Ministry of Labour opens consultation on proposed changes to Ontario’s occupational exposure limits

9 Apr 2018

The Ontario Ministry of Labour has posted a list of proposed changes to the occupational exposure limits (OELs) regulating Ontario workplaces (Regulation 833). These changes include updates to the OELs of a number of hazardous workplace substances, including formaldehyde, toluene diisocyanate, and cobalt containing tungsten chloride. A full list of affected substances is available here:

Additionally, the Ministry of Labour is proposing to add a new OEL for diesel engine exhaust into Regulation 833. Diesel engine exhaust is classified as a definite human carcinogen (Group 1) by the International Agency for Research on Cancer. Currently, diesel exhaust is only regulated in the mining industry in Ontario (Regulation 854; 400 ug/m3, measured as total carbon) but there is no OEL that applies to other Ontario workplaces. The Ministry is proposing to adopt a limit of 160 ug/m3 (total carbon) in Regulation 833. This proposed limit is based on the exposure limit set by the US Mining Safety and Health Administration for diesel particulate matter in the US mining industry. This is an important first step in controlling exposure to diesel engine exhaust. Moving forward, OCRC recommends further lowering the OEL to 20 ug/m3 (elemental carbon) for the mining industry and 5 ug/m3 (elemental carbon) for other workplaces.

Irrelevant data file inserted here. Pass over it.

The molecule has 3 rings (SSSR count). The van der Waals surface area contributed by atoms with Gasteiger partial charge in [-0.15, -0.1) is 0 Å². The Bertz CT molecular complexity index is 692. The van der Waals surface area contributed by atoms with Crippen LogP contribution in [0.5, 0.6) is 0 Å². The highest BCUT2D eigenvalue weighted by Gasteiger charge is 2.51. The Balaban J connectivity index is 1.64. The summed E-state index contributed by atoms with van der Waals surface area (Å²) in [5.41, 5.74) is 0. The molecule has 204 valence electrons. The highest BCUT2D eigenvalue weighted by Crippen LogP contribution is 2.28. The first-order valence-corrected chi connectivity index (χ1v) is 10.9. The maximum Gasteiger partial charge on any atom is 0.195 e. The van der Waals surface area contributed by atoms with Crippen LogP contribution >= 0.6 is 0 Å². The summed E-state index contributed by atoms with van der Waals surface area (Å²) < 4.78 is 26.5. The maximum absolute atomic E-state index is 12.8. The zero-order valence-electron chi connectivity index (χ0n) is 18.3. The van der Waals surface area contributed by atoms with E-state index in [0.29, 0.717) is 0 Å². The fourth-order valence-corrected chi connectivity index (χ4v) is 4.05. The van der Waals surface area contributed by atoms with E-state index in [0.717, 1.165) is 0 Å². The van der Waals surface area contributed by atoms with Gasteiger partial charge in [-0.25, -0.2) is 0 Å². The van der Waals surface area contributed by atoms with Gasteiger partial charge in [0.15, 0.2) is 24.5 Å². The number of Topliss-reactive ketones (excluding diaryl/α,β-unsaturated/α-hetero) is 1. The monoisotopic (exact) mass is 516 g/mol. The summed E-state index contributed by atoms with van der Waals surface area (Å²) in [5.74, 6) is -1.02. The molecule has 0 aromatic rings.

Finally, the Ministry proposes to adopt the IRSST’s Guide for the adjustment of permissible exposure values (PEVs) for unusual work schedules. Occupational exposure limits are generally calculated for a standard eight-hour work shift and 40 hour work week. Adjustments need to be made in the case of irregular shift patterns that may result in longer work hours. The IRSST’s Guide offers a more nuanced adjustment strategy than the Ministry’s current method, to ensure that workers with irregular schedules are protected to the same level as those working a conventional shift schedule.

The consultation period ends on May 4, 2018. For more information on the proposed changes, or to participate in the consultation, visit the Ministry of Labour website.